It doesn’t seem so long ago when the word “Rosé” was mentioned, it conjured up warm days and slippery Jacuzzis. It was the heralding cry of summer weather. Then… it became popular. Holy flamingos, we all started to drink pink. Since we all know the French drink a third of the pink produced on the planet, I am guessing the rest of us just came to the party a bit late.
Almost every Rosé begins with a strawberry nose, and then leans toward some combo of citrus, raspberry, and violet. Rosés come in a wide variety of colors. Some are like budding roses and others look like the last rays of a beautiful sunset. Some Rosés appear in a fabulous salmon color while others lean toward a pale garnet or coppery red. And some rosés look just like strawberry soda. Move beyond deciding with your eyes, think dry and delightful.
Since Rosé is now chic it deserves a place at the holiday table. It’s actually quite grand and regal looking and no longer reminds us of a Barbie drink. The new Rosés are perfect for Christmas. It’s a super-smart choice but can be super-expensive if you’re not looking in the right places.
If I look at the availability of Rosé’s around town, I’d opt for Coppola Winery’s Sofia Rosé as a sure bet for quality, consistency and affordability. I had a glass or two… or three at Thanksgiving and it seemed to go with just about everything. If you just can’t see yourself with a Rosé then switch it out for a Coppola Pinot.
The Basic Food Groups of Christmas
Turkey is an easy food to pair with. It makes friends with just about any lighter wine – from Rosés to Pinot. The Rosé’s and whites (like Sauvignon Blanc) go well with the white meat, but if you like the dark meat which can be a bit gamey in taste, pair it with a wine that has more body like a Pinot.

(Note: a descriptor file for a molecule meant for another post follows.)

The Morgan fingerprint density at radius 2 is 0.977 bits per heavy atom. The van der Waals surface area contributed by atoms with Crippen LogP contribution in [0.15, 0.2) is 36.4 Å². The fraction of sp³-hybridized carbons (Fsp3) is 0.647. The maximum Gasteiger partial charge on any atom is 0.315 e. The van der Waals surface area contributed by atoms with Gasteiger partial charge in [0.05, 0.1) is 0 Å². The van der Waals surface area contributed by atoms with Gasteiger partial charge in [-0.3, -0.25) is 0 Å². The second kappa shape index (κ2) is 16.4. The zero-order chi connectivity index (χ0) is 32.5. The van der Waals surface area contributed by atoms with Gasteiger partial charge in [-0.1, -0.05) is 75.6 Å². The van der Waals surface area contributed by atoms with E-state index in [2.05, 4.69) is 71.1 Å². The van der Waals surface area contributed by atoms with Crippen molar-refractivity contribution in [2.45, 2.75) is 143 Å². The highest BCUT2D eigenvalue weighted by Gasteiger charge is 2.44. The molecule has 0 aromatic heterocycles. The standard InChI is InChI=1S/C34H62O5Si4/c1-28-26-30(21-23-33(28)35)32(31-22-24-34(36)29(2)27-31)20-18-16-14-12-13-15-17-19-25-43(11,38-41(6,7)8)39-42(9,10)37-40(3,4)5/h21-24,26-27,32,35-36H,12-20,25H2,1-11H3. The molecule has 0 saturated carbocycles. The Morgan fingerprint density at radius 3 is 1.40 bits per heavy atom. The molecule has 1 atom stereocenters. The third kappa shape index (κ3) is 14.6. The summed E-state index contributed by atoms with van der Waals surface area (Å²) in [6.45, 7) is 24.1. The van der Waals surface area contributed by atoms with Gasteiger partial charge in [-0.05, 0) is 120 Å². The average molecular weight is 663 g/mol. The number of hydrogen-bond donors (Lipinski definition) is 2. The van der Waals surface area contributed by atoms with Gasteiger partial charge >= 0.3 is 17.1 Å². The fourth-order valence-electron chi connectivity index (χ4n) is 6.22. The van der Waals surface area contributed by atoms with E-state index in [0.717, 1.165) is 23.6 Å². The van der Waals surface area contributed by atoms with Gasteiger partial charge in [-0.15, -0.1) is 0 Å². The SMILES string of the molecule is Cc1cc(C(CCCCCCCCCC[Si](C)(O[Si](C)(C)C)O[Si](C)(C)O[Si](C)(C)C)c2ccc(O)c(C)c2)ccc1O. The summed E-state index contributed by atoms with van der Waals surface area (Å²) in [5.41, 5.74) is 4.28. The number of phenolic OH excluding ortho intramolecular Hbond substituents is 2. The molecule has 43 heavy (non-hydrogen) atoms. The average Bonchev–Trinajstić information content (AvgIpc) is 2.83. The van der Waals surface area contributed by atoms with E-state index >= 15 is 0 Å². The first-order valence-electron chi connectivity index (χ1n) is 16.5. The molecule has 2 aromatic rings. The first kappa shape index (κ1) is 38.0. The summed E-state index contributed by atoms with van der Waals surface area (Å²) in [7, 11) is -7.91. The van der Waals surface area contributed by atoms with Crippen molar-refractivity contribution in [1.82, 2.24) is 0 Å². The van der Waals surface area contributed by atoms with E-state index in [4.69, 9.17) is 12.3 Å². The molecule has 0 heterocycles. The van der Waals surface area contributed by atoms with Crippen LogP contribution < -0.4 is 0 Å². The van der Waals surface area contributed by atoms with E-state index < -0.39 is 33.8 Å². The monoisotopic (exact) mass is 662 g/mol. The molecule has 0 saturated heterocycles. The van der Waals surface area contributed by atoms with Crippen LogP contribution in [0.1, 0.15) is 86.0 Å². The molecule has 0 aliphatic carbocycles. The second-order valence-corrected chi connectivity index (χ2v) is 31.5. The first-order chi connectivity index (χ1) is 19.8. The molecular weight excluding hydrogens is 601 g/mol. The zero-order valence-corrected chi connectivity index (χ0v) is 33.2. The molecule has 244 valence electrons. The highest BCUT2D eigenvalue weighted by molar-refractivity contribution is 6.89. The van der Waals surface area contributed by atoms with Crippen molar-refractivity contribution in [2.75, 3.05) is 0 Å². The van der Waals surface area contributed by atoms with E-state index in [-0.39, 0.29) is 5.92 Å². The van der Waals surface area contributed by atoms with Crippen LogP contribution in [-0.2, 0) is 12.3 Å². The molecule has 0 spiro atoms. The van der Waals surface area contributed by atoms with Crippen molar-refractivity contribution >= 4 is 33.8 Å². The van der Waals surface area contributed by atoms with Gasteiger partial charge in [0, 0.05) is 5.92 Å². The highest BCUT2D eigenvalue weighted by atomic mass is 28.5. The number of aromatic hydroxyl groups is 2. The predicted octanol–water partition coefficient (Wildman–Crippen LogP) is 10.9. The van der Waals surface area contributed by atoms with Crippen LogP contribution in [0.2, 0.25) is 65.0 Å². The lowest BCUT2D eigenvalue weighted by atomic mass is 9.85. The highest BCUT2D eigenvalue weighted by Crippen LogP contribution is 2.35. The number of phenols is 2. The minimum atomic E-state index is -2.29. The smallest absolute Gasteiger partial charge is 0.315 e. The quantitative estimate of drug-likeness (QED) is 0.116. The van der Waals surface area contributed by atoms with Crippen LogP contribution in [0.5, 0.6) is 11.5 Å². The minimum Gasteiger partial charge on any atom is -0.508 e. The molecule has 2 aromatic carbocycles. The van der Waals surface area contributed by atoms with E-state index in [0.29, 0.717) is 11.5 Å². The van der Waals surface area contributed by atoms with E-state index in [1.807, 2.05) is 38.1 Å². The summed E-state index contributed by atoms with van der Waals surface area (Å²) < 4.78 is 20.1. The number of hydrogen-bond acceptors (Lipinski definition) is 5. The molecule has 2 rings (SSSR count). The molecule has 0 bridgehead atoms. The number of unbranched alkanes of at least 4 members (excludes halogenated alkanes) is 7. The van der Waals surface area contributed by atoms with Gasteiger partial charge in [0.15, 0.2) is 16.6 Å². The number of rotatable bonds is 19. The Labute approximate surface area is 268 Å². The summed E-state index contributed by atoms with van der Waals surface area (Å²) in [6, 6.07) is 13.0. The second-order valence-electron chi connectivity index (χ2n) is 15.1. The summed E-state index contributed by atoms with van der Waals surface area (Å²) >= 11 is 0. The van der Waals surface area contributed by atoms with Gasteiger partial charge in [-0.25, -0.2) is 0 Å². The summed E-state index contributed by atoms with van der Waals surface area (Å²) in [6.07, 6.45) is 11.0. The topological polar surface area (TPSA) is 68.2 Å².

Ham, another Christmas favorite walks the line between red and white meat, making it an excellent candidate for a good pairing with a Rosé. A quality Rosé is a great wine to pair with tricky foods because it is light and not overpowering. It shakes hands with it’s dining companions, instead of shouting throughout the meal for attention.
And finally Rosé is killer with pumpkin and pecan pie. Yup. Some things just have to be tasted to understand how the chemistry all works. The key here is choosing a premium dry Rosé.
Coppola Winery’s Sofia Rosé (About $19) from Monterey County will remind you of the popular dry Rosés served in France. Quite a bit of care and thought went into this wine. According to the winemaker, “We typically harvest the grapes for our Sofia Rosé at a lower brix to ensure we get a light wine that pairs elegantly with food. For color extractions, the grapes are cold-soaked for 48 hours before the juice is separated from the skins.” Basically this means you get a nice dry wine that plays well with many foods both summer and winter. Expect fresh strawberries up front with a hint of lavender leading to juicy flavors of cherry, raspberry, citrus peel ending with a delightful kiss of spice on the finish. Available at most wine shops, there’s nothing stopping you from serving this wine.
Coppola’s Director’s Pinot Noir (About $16) is a grand second choice or second offering for your holiday table. Winemaker Corey Beck explains it backstory, “Our Diamond Collection Pinot Noir is sourced from a vineyard just east of the Santa Lucia Highlands in Monterey Country. This vineyard was originally planted with Merlot vines – however, after a few years of working with it, we realized its Bay-influenced cool temperatures and abundant afternoon sunshine created potential for producing great Pinot Noir. This inspired our first pre-plant contract with the grower in preparation for the wine’s introduction in 2001, well before the rise of Pinot Noir popularity. This long-standing relationship allows us to deliver exceptional Pinot Noir from a prime growing region.” This wine offers a sensual experience of raspberries and cherries with a hint of soft rose petals. As you swirl and sip, see if you can catch the orange peel and tea leaf properties with a hint of oak and vanilla. Overall an excellent wine with the flavors and spices present on Christmas Day.